• The diversionary tactics used prior to restraint;
  • The act of restraint;
  • The follow up.

The Principles relating to the use of physical restraint:

  • Staff should have good grounds for believing that immediate action is necessary to prevent a child/young person from significantly injuring themselves/others or causing serious damage to property;
  • Staff should ensure that they have taken appropriate steps to diffuse the situation and avoid the need for physical restraint, via diversionary tactics. The individual child/young person must be warned verbally that they will be restrained unless they calm and stop their behaviour;
  • Only the minimum force necessary should be used to prevent injury or property damage should be applied, it should be reasonable under the circumstances and be of benefit to the child/young person;
  • It is preferable that other staff be present to offer assistance and act as witnesses;
  • As soon as it is safe to do so the restraint should be relaxed and the child/young person be allowed to gain self control;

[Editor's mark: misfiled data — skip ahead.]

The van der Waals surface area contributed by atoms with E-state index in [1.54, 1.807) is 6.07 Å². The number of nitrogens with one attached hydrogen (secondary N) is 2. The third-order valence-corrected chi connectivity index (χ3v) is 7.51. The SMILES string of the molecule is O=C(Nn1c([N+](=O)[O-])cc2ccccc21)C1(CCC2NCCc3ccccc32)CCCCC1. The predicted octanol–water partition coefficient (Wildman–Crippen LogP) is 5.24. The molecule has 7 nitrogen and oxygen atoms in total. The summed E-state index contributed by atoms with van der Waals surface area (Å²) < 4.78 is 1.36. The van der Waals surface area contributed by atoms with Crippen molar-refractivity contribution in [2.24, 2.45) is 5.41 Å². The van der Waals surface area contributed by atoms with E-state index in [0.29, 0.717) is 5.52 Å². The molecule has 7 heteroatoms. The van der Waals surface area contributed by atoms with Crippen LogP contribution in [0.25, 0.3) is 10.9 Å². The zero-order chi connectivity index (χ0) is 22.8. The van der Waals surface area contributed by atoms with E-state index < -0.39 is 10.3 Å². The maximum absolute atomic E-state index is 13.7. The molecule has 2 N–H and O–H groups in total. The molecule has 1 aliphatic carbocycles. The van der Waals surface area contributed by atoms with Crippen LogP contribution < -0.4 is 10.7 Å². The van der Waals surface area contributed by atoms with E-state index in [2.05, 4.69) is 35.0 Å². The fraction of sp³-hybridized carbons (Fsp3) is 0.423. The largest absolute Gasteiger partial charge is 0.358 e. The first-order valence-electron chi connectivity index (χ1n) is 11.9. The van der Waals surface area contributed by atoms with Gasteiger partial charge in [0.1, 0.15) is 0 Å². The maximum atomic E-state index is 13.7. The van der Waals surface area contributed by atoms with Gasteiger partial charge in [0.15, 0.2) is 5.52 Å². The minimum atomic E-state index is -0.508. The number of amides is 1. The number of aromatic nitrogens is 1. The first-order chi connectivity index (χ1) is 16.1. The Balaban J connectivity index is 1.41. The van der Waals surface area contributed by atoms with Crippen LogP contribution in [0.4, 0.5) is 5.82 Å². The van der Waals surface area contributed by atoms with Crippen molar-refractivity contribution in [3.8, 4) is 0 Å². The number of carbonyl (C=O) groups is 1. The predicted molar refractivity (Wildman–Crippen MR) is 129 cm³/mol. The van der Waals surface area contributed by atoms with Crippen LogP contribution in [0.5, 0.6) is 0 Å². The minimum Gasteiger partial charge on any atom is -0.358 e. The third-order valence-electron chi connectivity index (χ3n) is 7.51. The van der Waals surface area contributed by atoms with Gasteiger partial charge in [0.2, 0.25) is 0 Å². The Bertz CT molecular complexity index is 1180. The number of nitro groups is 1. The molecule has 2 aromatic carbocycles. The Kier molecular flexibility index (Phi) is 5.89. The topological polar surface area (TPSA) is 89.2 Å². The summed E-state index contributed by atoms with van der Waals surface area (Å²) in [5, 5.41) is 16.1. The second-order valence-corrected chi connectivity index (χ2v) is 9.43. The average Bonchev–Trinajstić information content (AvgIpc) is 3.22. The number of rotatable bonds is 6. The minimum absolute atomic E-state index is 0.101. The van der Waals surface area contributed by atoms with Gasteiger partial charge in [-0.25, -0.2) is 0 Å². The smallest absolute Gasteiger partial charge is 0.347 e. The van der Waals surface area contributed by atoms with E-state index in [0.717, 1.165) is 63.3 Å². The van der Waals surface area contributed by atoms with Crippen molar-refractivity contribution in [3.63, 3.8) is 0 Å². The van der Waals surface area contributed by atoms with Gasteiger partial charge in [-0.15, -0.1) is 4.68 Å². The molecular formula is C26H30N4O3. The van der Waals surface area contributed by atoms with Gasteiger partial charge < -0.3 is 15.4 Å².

• Restraint should be an act of care and control not discipline;
  • It is not to be used to ensure that staff instructions are complied with when there is no risk to others or property;
  • Restraint should be the exception rather than the rule.

Matters which influence the use of restraint:

The child/young person:

  • Would they be aware of the consequences of their actions?
  • Would they understand what you (staff) are doing?
  • Is this typical behaviour?
  • Do they have any phobias/fears?
  • Have they been abused in any way? Consider the power dimension and/or restraint hold used in connect with body parts;
  • Size of the child/young person in relation to the staff member(s) employing restraint;